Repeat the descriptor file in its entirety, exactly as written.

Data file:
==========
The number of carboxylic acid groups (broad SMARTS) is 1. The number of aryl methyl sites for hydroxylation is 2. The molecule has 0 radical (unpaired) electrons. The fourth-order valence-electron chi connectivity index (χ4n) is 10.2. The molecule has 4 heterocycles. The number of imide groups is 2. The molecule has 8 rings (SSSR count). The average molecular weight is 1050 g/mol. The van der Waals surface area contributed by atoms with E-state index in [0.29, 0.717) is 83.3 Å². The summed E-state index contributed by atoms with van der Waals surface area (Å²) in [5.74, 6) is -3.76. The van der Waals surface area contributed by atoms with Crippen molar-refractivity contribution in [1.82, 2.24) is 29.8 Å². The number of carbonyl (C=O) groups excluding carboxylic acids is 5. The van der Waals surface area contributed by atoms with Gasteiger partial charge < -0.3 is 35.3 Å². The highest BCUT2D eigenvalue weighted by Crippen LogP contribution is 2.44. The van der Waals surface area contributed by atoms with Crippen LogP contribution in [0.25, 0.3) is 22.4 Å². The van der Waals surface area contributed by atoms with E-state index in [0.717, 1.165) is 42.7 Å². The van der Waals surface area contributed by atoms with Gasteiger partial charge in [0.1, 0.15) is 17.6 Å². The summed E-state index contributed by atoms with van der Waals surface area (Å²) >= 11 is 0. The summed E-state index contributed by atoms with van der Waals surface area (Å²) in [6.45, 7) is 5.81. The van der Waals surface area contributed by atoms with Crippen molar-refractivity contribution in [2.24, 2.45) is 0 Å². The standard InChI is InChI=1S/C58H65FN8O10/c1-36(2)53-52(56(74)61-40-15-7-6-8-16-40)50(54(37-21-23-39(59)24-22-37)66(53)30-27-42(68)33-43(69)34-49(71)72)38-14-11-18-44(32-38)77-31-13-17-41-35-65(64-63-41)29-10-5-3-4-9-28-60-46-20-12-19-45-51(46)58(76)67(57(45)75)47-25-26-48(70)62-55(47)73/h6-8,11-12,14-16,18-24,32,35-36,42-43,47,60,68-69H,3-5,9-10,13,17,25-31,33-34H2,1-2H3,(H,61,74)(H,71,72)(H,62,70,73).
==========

The number of carboxylic acid groups (broad SMARTS) is 1. The number of aryl methyl sites for hydroxylation is 2. The molecule has 0 radical (unpaired) electrons. The fourth-order valence-electron chi connectivity index (χ4n) is 10.2. The molecule has 4 heterocycles. The number of imide groups is 2. The molecule has 8 rings (SSSR count). The average molecular weight is 1050 g/mol. The van der Waals surface area contributed by atoms with E-state index in [0.29, 0.717) is 83.3 Å². The summed E-state index contributed by atoms with van der Waals surface area (Å²) in [5.74, 6) is -3.76. The van der Waals surface area contributed by atoms with Crippen molar-refractivity contribution in [1.82, 2.24) is 29.8 Å². The number of carbonyl (C=O) groups excluding carboxylic acids is 5. The van der Waals surface area contributed by atoms with Gasteiger partial charge < -0.3 is 35.3 Å². The highest BCUT2D eigenvalue weighted by Crippen LogP contribution is 2.44. The van der Waals surface area contributed by atoms with Crippen LogP contribution in [0.25, 0.3) is 22.4 Å². The van der Waals surface area contributed by atoms with E-state index in [0.717, 1.165) is 42.7 Å². The van der Waals surface area contributed by atoms with Gasteiger partial charge in [0.1, 0.15) is 17.6 Å². The summed E-state index contributed by atoms with van der Waals surface area (Å²) >= 11 is 0. The summed E-state index contributed by atoms with van der Waals surface area (Å²) in [6.45, 7) is 5.81. The van der Waals surface area contributed by atoms with Crippen molar-refractivity contribution in [2.24, 2.45) is 0 Å². The standard InChI is InChI=1S/C58H65FN8O10/c1-36(2)53-52(56(74)61-40-15-7-6-8-16-40)50(54(37-21-23-39(59)24-22-37)66(53)30-27-42(68)33-43(69)34-49(71)72)38-14-11-18-44(32-38)77-31-13-17-41-35-65(64-63-41)29-10-5-3-4-9-28-60-46-20-12-19-45-51(46)58(76)67(57(45)75)47-25-26-48(70)62-55(47)73/h6-8,11-12,14-16,18-24,32,35-36,42-43,47,60,68-69H,3-5,9-10,13,17,25-31,33-34H2,1-2H3,(H,61,74)(H,71,72)(H,62,70,73).